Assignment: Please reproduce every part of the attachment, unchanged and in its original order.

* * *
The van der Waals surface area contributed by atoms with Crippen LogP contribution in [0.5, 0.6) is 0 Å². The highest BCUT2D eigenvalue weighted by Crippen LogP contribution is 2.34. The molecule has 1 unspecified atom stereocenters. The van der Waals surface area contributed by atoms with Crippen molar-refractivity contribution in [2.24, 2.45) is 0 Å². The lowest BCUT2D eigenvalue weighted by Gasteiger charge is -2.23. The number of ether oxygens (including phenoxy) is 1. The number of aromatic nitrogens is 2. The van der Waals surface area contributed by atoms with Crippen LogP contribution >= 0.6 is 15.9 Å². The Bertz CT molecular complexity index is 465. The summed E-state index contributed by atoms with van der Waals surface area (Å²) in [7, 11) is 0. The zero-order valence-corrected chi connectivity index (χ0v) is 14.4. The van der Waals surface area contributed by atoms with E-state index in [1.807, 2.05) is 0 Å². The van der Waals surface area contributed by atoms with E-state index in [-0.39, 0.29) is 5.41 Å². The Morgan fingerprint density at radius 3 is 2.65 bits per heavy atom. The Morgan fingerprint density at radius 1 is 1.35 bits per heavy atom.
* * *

The van der Waals surface area contributed by atoms with Crippen LogP contribution in [0.5, 0.6) is 0 Å². The highest BCUT2D eigenvalue weighted by Crippen LogP contribution is 2.34. The molecule has 1 unspecified atom stereocenters. The van der Waals surface area contributed by atoms with Crippen molar-refractivity contribution in [2.24, 2.45) is 0 Å². The lowest BCUT2D eigenvalue weighted by Gasteiger charge is -2.23. The number of ether oxygens (including phenoxy) is 1. The number of aromatic nitrogens is 2. The van der Waals surface area contributed by atoms with Crippen LogP contribution >= 0.6 is 15.9 Å². The Bertz CT molecular complexity index is 465. The summed E-state index contributed by atoms with van der Waals surface area (Å²) in [7, 11) is 0. The zero-order valence-corrected chi connectivity index (χ0v) is 14.4. The van der Waals surface area contributed by atoms with E-state index in [1.807, 2.05) is 0 Å². The van der Waals surface area contributed by atoms with E-state index in [-0.39, 0.29) is 5.41 Å². The Morgan fingerprint density at radius 3 is 2.65 bits per heavy atom. The Morgan fingerprint density at radius 1 is 1.35 bits per heavy atom.